“A NEW WORLD”
    The German government, which tightened its rules on foreign investments last year only to determine months later, after a fresh wave of Chinese acquisitions, that they were still inadequate, is poised to lower the threshold at which it can intervene.

    Last year, Berlin quietly launched an inter-ministerial drive to assess the broad range of Chinese activities in the country. Government sources say that analysis is broadly complete and new policy measures could follow, although they say far-reaching steps like those taken by Australia are unlikely.

    The U.S. official said the foiled takeover of German semiconductor firm Aixtron in 2016 had underscored the need to build a broader coalition of countries to share information and coordinate responses to China.

    Two years ago, the German government approved a Chinese investment fund’s acquisition of Aixtron, only to reverse course a month later when U.S. officials raised security concerns that Berlin had overlooked.

    The officials who spoke with Reuters described a “flurry of consultations” in recent months, with Washington driving coordination on the investment side and Canberra taking a lead role in raising awareness about political interference.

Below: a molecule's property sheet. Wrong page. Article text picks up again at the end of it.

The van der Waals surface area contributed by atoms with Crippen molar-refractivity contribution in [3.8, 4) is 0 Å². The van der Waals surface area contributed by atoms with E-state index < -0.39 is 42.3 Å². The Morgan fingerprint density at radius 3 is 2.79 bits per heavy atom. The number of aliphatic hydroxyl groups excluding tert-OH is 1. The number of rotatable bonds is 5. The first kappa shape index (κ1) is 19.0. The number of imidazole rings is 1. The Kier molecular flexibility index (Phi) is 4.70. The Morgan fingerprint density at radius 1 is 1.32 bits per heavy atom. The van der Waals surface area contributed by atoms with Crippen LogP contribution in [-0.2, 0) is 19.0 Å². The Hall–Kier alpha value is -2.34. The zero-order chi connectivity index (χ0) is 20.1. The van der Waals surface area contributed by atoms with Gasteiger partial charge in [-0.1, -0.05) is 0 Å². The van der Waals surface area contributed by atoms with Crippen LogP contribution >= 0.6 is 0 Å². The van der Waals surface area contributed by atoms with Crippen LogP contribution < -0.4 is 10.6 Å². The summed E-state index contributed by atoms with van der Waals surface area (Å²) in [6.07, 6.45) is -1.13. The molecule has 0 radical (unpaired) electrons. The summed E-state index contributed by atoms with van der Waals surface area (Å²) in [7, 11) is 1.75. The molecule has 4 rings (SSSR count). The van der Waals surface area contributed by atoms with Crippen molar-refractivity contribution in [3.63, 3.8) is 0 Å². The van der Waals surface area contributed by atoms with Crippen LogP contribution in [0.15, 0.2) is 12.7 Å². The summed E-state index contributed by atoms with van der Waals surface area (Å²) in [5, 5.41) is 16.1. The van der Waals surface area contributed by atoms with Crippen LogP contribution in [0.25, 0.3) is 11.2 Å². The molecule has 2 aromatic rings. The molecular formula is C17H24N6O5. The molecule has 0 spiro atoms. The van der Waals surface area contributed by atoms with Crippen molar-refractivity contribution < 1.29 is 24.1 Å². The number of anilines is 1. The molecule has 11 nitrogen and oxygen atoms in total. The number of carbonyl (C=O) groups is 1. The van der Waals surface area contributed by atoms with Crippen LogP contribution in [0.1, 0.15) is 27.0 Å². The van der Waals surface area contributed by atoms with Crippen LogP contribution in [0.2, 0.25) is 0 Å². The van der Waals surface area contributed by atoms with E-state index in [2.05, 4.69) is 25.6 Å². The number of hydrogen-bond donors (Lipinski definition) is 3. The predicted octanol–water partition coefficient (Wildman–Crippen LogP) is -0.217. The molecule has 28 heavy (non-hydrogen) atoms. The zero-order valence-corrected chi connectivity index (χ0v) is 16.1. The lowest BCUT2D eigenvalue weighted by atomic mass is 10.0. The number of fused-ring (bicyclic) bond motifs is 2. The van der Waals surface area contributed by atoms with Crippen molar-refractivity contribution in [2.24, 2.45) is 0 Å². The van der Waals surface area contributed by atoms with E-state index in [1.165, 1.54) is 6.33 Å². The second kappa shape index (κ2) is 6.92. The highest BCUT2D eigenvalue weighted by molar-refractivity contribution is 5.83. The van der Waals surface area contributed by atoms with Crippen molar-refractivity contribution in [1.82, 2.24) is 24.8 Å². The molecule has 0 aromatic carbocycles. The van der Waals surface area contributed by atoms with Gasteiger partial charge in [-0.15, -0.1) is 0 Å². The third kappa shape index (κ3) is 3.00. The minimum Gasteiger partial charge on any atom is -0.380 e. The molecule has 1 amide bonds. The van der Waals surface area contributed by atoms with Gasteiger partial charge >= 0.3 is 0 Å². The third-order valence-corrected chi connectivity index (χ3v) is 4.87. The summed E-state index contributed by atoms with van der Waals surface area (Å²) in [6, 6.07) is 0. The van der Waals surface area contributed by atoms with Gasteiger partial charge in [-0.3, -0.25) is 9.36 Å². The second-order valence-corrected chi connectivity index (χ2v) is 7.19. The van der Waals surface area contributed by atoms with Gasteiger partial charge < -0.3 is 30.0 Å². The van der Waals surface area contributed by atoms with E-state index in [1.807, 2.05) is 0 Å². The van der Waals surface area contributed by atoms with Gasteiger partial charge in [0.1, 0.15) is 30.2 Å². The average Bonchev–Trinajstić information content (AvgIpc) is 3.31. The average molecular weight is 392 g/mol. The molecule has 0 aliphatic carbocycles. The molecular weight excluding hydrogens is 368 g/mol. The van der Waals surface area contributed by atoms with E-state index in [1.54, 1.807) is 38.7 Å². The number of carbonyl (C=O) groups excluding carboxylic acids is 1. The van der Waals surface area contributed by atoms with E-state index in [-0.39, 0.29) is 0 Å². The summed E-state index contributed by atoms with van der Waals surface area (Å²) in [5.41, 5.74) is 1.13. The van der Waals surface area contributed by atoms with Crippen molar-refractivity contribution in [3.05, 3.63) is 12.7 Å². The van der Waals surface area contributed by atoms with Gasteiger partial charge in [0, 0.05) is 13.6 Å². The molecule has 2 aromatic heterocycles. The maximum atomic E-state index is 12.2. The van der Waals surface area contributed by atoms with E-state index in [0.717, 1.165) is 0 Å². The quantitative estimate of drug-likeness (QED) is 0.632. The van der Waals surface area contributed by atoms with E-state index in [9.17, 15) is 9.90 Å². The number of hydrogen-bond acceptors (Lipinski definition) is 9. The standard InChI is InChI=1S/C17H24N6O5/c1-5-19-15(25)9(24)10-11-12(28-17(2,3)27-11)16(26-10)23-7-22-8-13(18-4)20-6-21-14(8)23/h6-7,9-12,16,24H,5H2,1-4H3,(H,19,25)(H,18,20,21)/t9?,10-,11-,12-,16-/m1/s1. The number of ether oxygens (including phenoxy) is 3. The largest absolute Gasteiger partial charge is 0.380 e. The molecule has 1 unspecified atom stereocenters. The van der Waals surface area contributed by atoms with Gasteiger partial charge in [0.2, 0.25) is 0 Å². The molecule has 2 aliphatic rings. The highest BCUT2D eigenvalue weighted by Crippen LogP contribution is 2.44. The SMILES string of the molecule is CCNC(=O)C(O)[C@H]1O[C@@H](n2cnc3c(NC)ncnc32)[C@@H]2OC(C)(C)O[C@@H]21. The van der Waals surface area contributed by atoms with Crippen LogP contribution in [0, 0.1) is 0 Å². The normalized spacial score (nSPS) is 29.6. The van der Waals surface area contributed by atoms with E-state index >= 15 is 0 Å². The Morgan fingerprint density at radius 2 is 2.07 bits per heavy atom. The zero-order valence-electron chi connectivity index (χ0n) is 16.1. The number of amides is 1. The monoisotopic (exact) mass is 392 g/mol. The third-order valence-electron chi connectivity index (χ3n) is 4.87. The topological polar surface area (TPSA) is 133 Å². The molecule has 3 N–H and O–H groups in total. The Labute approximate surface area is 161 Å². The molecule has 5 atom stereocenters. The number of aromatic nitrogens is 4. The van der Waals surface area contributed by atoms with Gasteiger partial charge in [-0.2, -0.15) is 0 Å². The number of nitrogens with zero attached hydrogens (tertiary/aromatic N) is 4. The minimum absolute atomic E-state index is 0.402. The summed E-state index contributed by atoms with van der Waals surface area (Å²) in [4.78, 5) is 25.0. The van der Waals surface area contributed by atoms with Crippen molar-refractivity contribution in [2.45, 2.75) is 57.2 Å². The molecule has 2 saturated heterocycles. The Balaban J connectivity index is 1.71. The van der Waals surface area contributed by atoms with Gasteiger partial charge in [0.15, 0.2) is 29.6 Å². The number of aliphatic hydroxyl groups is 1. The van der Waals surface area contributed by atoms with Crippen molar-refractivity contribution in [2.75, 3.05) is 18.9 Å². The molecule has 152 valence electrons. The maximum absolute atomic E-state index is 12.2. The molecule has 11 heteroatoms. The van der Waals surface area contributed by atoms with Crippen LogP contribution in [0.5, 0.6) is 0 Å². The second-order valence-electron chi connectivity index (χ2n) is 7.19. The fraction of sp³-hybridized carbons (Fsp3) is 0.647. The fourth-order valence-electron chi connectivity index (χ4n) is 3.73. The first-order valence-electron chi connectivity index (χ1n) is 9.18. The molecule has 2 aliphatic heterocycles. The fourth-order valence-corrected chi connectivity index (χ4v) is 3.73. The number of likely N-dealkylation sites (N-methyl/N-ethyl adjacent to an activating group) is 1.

Talks have taken place between diplomats, intelligence officials and heads of government, they said.

    “We are living in a new world,” said a person from a Five Eyes country who has travelled extensively to other capitals over the past year to discuss China’s foreign activities.

    “The sudden shock from authoritarian regimes is prompting closer coordination and a real expansion of intelligence sharing,” this person said.
    Politicians are elected to serve...far too many don't see it that way - Albany Rifles!

    Loyalty to country always. Loyalty to government, when it deserves it - Mark Twain!